Dr. Nicolau Beckmann
Non-Invasive Methods: Investigation of Airways Diseases by MRI in Rats
To study specific aspects of human diseases, rodents are often used by inducing in them symptoms which resemble those seen in patients. Such animal models serve also for the identification of potential drugs against lung disease[*]. Drug candidates are selected after having shown beneficial effects in in vitro systems. With the present project Nr. 82-02, carried out by Nicolau Beckmann and his team, the 3R Foundation is supporting the MRI approach for measuring lung inflammation and function, and the effects of potential drug therapy. The method allows the health status of individual living animals to be monitored and to reduce the number of animals per experiment by up to 90%.
MRI: a powerful tool
Based on the use of magnetic fields and radiofrequency, MRI basically maps the distribution of hydrogen nuclei (protons) from water and fat in a region of the body. MRI is primarily a clinical diagnostic tool, however, in the past ten years, significant developments have been achieved in imaging small animals as well.
Because of physical characteristics, the living lung is one of the most challenging organs to image by MRI. Using conventional acquisition techniques, the lung appears dark in the images (figure 1). In order to acquire signal from lung parenchyma, special techniques need to be used. A further challenge for lung MRI is that cardiac and respiratory movements may cause marked image artefacts. These problems are more evident in small rodents, because of the higher cardiac and respiratory rates.
For drug testing in vivo, it is important to keep the acquisition conditions as simple as possible so that repeated measurements interfering minimally with the physiology and the well-being of the animals can be carried out on a routine basis. Beckmann et al developed an approach based on a conventional MRI technique, which produces sharp images from the chest of a rat respiring spontaneously (1). The examination time is of approximately 25 min, and during this time the animal is kept anaesthetized by the same anesthetic gas used in the clinic.
Detection of structural and functional changes
With this approach, effects of inflammation (1), mucus secretion (2), airway and vascular remodeling (3), and parenchymal destruction (4) can be assessed in the rat lung serving as important readouts for models covering a variety of respiratory diseases*. The disease progression is followed in the same animal. The present example serves to illustrate the relevance of the information that can be obtained with MRI.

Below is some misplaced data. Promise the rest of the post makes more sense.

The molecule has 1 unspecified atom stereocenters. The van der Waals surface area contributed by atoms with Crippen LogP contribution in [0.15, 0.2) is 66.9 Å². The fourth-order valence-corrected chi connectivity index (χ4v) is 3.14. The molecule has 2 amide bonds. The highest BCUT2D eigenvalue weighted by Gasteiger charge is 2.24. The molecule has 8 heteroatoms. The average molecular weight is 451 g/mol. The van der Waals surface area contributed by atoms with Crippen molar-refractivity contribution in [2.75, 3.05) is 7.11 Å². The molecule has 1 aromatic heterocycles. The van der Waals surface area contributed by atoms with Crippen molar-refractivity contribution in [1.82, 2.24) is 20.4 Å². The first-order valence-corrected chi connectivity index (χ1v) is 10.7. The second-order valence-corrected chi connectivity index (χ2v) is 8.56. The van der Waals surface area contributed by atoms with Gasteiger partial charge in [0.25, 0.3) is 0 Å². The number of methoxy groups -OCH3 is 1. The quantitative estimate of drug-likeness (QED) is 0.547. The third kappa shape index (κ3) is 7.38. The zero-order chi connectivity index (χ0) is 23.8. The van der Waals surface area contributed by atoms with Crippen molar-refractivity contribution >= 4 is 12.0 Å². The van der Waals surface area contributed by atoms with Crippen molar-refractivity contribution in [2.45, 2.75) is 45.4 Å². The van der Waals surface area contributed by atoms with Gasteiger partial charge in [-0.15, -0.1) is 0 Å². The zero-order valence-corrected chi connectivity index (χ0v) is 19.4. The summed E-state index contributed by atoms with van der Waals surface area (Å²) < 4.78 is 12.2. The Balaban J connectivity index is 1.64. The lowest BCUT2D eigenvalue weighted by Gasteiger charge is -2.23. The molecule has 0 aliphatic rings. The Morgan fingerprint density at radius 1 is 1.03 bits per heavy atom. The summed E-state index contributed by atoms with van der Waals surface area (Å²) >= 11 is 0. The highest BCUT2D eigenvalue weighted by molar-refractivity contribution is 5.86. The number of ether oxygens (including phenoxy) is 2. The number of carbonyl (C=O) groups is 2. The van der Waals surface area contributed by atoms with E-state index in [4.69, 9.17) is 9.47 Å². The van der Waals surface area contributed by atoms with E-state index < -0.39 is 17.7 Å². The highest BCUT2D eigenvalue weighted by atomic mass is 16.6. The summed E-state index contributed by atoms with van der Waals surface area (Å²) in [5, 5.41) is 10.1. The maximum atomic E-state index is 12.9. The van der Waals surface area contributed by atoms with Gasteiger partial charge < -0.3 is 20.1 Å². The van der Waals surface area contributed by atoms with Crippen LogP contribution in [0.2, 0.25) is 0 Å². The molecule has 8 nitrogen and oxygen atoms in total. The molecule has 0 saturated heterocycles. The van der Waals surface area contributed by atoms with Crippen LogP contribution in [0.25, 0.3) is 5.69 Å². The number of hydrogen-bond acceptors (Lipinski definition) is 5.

A characteristic feature of respiratory diseases such as asthma is edema in the airways due to an increased permeability of the lung microvasculature to plasma proteins. Assessment of the fluid leaking out from the microvascular circulation into the surrounding tissue is important for diagnostic purposes. In rats actively sensitized to ovalbumin (OVA) and challenged with the antigen (OVA, 0.3 mg/kg i.t.), an intense, even, fluid signal is detected in the lungs 24 h after challenge (figure 2). Despite the extensive presence of fluid in the lungs, no abnormal behavior by the rats is noticed. The MRI fluid signal that is observed for about 4-5 days, before it resolves spontaneously, significantly correlates with perivascular edema assessed by histology (5).
This correlation provides the basis to address the effects of anti-inflammatory therapies in the allergen model. In one experimental paradigm the drugs are given in a therapeutic regimen 24 h after the challenge with OVA, a time point when an extensive MRI signal is present in the lungs. Treatment with budesonide, a corticosteroid approved for clinical use, accelerates the rate of resolution of the MRI signal (figure 3). The decline in the edematous signal correlates significantly with the reduction in perivascular edema quantified by histology of the lungs. By contrast, BAL fluid markers of inflammation are not affected by budesonide. It seems, accordingly, that the early resolution of MRI edematous signals by the anti-inflammatory drugs does not involve general suppression of the inflammatory response at least as monitored by BAL fluid analysis (5).
Less discomfort, shorter experiments
With MRI one has the potential to shorten the overall experimental duration after injury onset since the technique is able to detect changes before these are reflected in parameters of inflammation present in BAL fluid. This results in less discomfort for the animals.
Less animals and more relevant data
The non-invasive MRI approach results in a significant reduction in the number of animals used for experimentation. Depending on the application, a reduction between 80 to 90% is estimated. Since repeated measurements are feasible, each animal can serve as its own control, thereby reducing the variability of the data. As acquisitions are performed on spontaneously breathing rats, interferences with their well-being and physiological status are minimized. MRI is able to provide data on rapid effects of anti-inflammatory compounds on established inflammation, an information that is not accessible to conventional, post mortem BAL fluid analysis. Thus, data that are more relevant to address therapeutic effects can be obtained using MRI. Anesthesia is the primary limiting factor of the approach. However, following an examination, rats recover from anesthesia within 10-15 minutes.
Overall, MRI provides a global picture of the disease status in the animal model. As this imaging technique is largely available in hospitals, there is potential to address translational aspects from the models in rats to the human situation.